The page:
It is late on the morning before Christmas, and there's an impromptu meeting going on down at the coffee shop. Gathered together are a slew of testosterone laiden laid-off workers from The Shop. The lay-off has been deep and it has been wide. These unfortunate souls don't know what to do with themselves, so they drink coffee and grumble a lot and commiserate with one another.

"So what do we do? All I know is widjamacallits. I can build them, maintain them, repair them, install and operate them. I can teach others about them. But in any other business, I'd have to start from the ground floor up."

"Yeah, well, I'm one step ahead of you guys. I've already been looking for work. Got an interview on Monday."


"Pasty Burger."

There a collective snort of derision. "Pasty Burger!"

"Hey, look on the bright side. Where else do you get 20% off all the hasty burgers you can eat? We didn't get that at the shop."

People--even plastic people--who can see the bright side of a dark and dreary life are in short supply, but rarely appreciated in their own land.

"Get outa here!"

"Don't you just love happy people?"

"Yeah, I'd love to wring their necks."

While the boys are grumbling over coffee, Betty Ratchet and her girls are entertaining.

Alice's older sister, Anna, is pouring tea, much to the delight of Aunt Hetty. "My goodness you've grown. A regular young lady." Anna is a good girl, so she is happy to be a regular young lady, although Alice is not so sure she wouldn't prefer to be an irregular one. She is rebellious that way. Alice idolizes Aunt Hetty's daughter, Holly, and insists upon sitting right next to her.

Henry likes Holly, too, so it is a good thing this is a ladies tea, only, or Alice would have to fight for Holly's attention. Hetty (Holly's mom) is Betty's aunt, so Holly is Betty's first cousin. She is a second cousin to Alice and Anna, but not a blood relation of Henry, who is a nephew on Bob Ratchet's side of the family. All of this is very complicated, so a chart is provided for convenience.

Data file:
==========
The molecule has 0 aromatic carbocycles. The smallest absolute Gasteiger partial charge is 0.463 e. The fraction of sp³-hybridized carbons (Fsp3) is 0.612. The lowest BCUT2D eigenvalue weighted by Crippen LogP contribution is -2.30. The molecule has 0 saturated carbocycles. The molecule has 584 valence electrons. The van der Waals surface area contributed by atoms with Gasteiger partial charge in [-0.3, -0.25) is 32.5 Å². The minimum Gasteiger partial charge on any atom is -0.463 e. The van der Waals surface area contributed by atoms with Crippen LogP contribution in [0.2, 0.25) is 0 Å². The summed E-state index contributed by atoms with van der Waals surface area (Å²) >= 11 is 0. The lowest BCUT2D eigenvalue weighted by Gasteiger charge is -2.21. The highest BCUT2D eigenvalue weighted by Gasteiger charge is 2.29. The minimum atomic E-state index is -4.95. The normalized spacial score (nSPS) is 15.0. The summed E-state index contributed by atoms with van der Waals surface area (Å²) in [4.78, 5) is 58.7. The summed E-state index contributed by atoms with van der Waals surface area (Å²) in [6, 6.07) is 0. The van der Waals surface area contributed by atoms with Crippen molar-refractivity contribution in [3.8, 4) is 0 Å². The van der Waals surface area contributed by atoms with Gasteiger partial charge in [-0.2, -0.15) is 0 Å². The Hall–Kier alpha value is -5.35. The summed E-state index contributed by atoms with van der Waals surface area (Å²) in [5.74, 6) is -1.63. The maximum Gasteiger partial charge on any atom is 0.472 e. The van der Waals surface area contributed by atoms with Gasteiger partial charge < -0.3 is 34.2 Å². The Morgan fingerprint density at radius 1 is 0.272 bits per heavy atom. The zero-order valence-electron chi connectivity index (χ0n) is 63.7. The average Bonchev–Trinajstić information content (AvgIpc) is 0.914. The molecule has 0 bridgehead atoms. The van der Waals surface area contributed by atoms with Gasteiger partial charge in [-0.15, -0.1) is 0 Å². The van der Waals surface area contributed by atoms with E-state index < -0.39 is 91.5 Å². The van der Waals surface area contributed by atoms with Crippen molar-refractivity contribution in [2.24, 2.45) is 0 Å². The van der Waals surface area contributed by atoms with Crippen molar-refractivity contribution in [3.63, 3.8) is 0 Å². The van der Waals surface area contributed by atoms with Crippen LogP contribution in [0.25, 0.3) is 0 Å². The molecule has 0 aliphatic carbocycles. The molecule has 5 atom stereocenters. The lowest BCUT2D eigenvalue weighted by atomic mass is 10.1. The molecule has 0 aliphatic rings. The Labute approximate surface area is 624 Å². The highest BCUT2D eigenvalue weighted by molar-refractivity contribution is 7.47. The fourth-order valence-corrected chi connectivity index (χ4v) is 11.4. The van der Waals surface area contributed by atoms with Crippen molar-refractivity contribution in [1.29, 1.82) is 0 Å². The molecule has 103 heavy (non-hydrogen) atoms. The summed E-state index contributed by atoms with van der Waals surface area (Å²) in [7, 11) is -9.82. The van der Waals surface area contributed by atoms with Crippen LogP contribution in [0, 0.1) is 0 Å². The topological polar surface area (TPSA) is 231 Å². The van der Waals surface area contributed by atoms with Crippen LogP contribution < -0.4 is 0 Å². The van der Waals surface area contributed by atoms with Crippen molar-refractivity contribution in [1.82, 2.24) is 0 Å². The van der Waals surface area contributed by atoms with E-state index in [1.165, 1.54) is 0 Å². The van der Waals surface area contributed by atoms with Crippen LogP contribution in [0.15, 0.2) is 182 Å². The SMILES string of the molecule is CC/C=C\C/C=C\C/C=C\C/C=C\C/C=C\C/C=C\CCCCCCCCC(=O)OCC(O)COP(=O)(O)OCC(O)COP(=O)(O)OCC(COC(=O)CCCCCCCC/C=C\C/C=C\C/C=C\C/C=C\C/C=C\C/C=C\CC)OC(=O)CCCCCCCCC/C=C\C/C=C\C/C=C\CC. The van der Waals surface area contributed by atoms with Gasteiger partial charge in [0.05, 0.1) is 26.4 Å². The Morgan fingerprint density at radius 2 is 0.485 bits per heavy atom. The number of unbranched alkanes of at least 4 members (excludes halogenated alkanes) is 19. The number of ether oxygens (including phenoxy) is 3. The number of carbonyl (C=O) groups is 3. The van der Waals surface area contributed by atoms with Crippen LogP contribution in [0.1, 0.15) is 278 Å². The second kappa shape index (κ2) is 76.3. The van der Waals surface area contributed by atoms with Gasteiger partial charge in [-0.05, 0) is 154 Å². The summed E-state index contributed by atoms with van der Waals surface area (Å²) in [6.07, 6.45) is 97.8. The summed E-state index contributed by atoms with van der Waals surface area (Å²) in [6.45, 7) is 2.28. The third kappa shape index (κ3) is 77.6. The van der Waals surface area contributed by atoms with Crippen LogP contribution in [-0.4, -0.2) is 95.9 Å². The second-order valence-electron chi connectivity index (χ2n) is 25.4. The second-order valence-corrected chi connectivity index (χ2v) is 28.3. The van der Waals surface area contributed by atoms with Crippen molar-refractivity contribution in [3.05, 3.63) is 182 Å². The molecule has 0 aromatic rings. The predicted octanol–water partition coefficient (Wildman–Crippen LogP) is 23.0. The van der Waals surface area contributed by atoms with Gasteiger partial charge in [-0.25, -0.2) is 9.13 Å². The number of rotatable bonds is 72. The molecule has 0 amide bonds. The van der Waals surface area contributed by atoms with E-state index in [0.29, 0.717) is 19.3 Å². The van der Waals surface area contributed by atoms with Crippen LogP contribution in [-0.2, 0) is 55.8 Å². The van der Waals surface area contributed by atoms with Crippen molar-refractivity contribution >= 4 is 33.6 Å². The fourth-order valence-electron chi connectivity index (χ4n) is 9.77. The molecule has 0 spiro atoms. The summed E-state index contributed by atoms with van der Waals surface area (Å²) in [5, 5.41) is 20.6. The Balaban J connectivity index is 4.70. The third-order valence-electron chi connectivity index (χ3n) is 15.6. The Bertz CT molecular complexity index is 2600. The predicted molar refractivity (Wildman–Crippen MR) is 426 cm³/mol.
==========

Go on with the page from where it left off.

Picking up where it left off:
Aunt Hetty has brought along a distant relation, Connie, whom the Ratchets have never met before. She is a second cousin once or twice-removed by Aunt Hetty's grandmother's sister's nephew's first wife (not the nephew who was double-jointed, but the one who could pick up three radio stations with the fillings in his lower molars.)

Connie, it turns out, has traveled widely and is very knowledgeable about the world and the various kinds of people that occupy it. The best part is that it came with her government job, so she didn't have to pay for any of it. Unfortunately, she is being terminated and will soon be looking for new employment. Her replacement has already been selected.

"It's just as well," Aunt Hetty says. "They made her work such long hours. I've been telling her, she should just find a good man and settle down. But she's so independent...remember how you went to school forever. I thought you'd never get done."

"Well, I wanted a good job, and that meant a good education."

"I told her...didn't I tell you...that an education like that was wasted on a woman. It's a man's world and they'd never let you be anything but a secretary, a nurse or a teacher."

"You did say that."

"And look what happened...all that education, all that expense and hard work, and you still just ended up a secretary."

"I'm so sorry about your job," Betty says. "But I'm sure you'll find another one." She doesn't mention that her husband, Bob, is in the same boat. It does sound like it will be hard for Connie to find a comparable secretarial position, one with so many benefits. Betty thinks Conne may even be a little over-qualified for secretarial work, but she doesn't say it aloud, because she doesn't want to dash Connie's hopes.

to be continued...

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